Famed money manager Jeremy Grantham says that the continuing credit crisis hampering global economic growth is largely the fault of poor leadership at the Federal Reserve and U.S. Treasury — a small clique of financial policymakers that now includes new Treasury Secretary Tim Geithner.
"Reviewing the last two years, of course, it's a misplaced trust in the competence of our leadership, from the very top. But certainly, notably, the Fed, the arch villains of this piece; Treasury, little better; the SEC," said Grantham in an interview with Steve Forbes in Forbes Magazine.
"They were cheerleaders, all of them. And they encouraged reckless leverage and low-quality debt. Complicated, unresearched, generally disgraceful."
Grantham said that Geithner, who was president of the New York Federal Reserve Bank, current Fed Chairman Ben Bernanke, and even former Fed Chairman Alan Greenspan, as well as former Treasury Secretary Hank Paulson, must share the blame.
"They made no effort to resist it in any way. Even jawboning would have been a great advantage over nothing," said Grantham.
"Greenspan encouraged, admired the ingenuity of the new instruments for subprime. I mean, went out of his way to encourage it. Some, as in Greenspan, beat back an attempt to do some regulating of subprime markets. And I think it looked pretty bad."
According to Grantham, former Treasury Secretary Hank Paulson did not move fast enough to recognize that the impending decline of house prices would create some problems.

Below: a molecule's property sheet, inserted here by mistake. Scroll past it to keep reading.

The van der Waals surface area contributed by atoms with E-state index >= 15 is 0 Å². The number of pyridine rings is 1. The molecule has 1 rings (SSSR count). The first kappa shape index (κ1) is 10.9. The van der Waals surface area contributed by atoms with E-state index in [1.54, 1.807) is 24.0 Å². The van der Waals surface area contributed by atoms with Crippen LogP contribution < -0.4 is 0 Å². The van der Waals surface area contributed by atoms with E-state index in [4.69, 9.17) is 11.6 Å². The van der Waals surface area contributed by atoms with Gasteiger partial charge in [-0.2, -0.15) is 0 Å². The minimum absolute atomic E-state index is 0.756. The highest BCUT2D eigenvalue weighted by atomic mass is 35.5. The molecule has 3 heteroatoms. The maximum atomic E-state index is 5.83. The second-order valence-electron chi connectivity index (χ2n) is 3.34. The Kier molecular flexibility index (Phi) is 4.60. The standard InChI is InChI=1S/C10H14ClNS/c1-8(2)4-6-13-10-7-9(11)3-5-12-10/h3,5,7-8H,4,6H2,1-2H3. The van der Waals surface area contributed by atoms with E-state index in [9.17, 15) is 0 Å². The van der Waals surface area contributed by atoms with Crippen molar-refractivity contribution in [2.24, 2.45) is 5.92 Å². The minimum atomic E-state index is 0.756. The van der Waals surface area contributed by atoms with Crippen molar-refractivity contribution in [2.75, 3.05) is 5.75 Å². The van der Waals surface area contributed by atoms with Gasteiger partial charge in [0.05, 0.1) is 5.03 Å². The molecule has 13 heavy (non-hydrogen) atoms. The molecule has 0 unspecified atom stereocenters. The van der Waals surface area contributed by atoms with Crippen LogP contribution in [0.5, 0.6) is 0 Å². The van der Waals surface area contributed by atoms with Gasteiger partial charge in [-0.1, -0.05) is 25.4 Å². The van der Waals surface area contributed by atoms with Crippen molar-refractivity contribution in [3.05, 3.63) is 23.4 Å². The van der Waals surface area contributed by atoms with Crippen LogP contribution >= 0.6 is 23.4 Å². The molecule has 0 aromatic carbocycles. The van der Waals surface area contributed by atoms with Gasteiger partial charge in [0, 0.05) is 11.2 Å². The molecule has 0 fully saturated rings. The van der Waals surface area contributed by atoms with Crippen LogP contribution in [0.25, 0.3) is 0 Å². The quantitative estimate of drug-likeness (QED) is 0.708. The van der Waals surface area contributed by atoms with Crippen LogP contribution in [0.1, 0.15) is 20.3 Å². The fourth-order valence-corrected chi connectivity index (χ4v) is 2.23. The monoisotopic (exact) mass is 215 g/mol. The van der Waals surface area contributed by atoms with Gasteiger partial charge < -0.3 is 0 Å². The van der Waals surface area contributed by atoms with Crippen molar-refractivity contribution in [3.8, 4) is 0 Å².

"And Bernanke couldn't even see the house bubble. On our data and Robert Shiller’s, it was a three-sigma, one-in-100-year event. After 100 years of being flat, it soared after 2000. You could not miss it. And right at the peak, October '06, Bernanke said — quote— 'The U.S. housing market merely reflects a strong economy' — unquote," said Grantham.
"What was he looking at? Where were his statisticians? These are the guys we picked out of millions to lead us in a crisis. And they can't see a three-sigma bubble? Every single bubble of that kind has broken."
Grantham said that some asset classes are incredibly dangerous when they form a bubble and when the bubble breaks.
"And of course, it was the ancestor of the current problem and the housing bubble. The housing bubble is even more dangerous because more people own houses. It's more for the ordinary people. And borrowing is so much easier. So, that is really the most dangerous," said Grantham.
Globally, investors will have lost $20 trillion of perceived wealth, said Grantham.
While that figure may be accurate, many economists still do not believe that the economic stimulus programs being bandied about in the Congress are going to solve the problem right way, and that it could take two years to work out the economic problems.
"Rather than producing free, effortless prosperity, stimulus spending is to economics what a perpetual motion machine is to physics," Heritage Foundation economist Robert Book wrote on the organization's Web site.
"If you look at one part of the machine and ignore the rest, it can look like it’s giving you something for nothing. But when you look at the whole picture, it’s actually wasting energy, leaving you worse off than before, due to friction or some other source of thermodynamic inefficiency."
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